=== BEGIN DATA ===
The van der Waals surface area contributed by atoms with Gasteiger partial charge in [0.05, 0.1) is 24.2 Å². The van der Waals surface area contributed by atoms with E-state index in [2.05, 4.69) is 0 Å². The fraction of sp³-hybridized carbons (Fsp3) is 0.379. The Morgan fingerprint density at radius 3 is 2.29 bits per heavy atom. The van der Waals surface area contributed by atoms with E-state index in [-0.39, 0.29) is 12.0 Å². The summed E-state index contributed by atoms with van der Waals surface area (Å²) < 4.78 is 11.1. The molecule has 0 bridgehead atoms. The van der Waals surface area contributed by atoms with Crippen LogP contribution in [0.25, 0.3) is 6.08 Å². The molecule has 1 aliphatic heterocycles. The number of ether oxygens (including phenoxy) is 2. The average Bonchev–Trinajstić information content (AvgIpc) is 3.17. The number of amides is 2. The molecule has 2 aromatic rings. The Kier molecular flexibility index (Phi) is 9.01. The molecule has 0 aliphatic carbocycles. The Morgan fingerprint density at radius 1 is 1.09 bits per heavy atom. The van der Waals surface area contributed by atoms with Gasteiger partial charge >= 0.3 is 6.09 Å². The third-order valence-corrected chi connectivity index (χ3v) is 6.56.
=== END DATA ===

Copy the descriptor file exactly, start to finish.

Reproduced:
The van der Waals surface area contributed by atoms with Gasteiger partial charge in [0.05, 0.1) is 24.2 Å². The van der Waals surface area contributed by atoms with E-state index in [2.05, 4.69) is 0 Å². The fraction of sp³-hybridized carbons (Fsp3) is 0.379. The Morgan fingerprint density at radius 3 is 2.29 bits per heavy atom. The van der Waals surface area contributed by atoms with E-state index in [-0.39, 0.29) is 12.0 Å². The summed E-state index contributed by atoms with van der Waals surface area (Å²) < 4.78 is 11.1. The molecule has 0 bridgehead atoms. The van der Waals surface area contributed by atoms with Crippen LogP contribution in [0.25, 0.3) is 6.08 Å². The molecule has 1 aliphatic heterocycles. The number of ether oxygens (including phenoxy) is 2. The average Bonchev–Trinajstić information content (AvgIpc) is 3.17. The number of amides is 2. The molecule has 2 aromatic rings. The Kier molecular flexibility index (Phi) is 9.01. The molecule has 0 aliphatic carbocycles. The Morgan fingerprint density at radius 1 is 1.09 bits per heavy atom. The van der Waals surface area contributed by atoms with Gasteiger partial charge >= 0.3 is 6.09 Å². The third-order valence-corrected chi connectivity index (χ3v) is 6.56.